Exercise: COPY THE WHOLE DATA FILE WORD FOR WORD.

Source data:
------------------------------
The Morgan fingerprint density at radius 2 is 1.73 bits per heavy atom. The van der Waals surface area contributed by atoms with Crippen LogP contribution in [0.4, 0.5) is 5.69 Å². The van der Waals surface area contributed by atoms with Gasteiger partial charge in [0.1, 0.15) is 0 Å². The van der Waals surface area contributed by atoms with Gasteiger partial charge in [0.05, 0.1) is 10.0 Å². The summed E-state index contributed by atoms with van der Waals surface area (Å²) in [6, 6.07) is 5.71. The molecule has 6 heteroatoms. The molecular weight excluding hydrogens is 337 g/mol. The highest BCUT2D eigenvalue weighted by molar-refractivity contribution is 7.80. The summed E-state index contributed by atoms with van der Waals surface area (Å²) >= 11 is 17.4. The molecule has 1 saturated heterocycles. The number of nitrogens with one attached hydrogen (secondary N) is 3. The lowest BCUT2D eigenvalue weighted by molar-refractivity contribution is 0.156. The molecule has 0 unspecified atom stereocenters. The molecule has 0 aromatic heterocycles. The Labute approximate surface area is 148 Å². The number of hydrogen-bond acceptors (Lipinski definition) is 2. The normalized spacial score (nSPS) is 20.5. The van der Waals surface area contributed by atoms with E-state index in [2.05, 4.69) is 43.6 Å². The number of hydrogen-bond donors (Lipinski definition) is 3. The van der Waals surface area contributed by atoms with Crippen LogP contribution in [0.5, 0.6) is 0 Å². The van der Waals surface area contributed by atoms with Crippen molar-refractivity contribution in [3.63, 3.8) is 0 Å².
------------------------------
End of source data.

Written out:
The Morgan fingerprint density at radius 2 is 1.73 bits per heavy atom. The van der Waals surface area contributed by atoms with Crippen LogP contribution in [0.4, 0.5) is 5.69 Å². The van der Waals surface area contributed by atoms with Gasteiger partial charge in [0.1, 0.15) is 0 Å². The van der Waals surface area contributed by atoms with Gasteiger partial charge in [0.05, 0.1) is 10.0 Å². The summed E-state index contributed by atoms with van der Waals surface area (Å²) in [6, 6.07) is 5.71. The molecule has 6 heteroatoms. The molecular weight excluding hydrogens is 337 g/mol. The highest BCUT2D eigenvalue weighted by molar-refractivity contribution is 7.80. The summed E-state index contributed by atoms with van der Waals surface area (Å²) >= 11 is 17.4. The molecule has 1 saturated heterocycles. The number of nitrogens with one attached hydrogen (secondary N) is 3. The lowest BCUT2D eigenvalue weighted by molar-refractivity contribution is 0.156. The molecule has 0 unspecified atom stereocenters. The molecule has 0 aromatic heterocycles. The Labute approximate surface area is 148 Å². The number of hydrogen-bond acceptors (Lipinski definition) is 2. The normalized spacial score (nSPS) is 20.5. The van der Waals surface area contributed by atoms with E-state index in [2.05, 4.69) is 43.6 Å². The number of hydrogen-bond donors (Lipinski definition) is 3. The van der Waals surface area contributed by atoms with Crippen LogP contribution in [0.5, 0.6) is 0 Å². The van der Waals surface area contributed by atoms with Crippen molar-refractivity contribution in [3.63, 3.8) is 0 Å².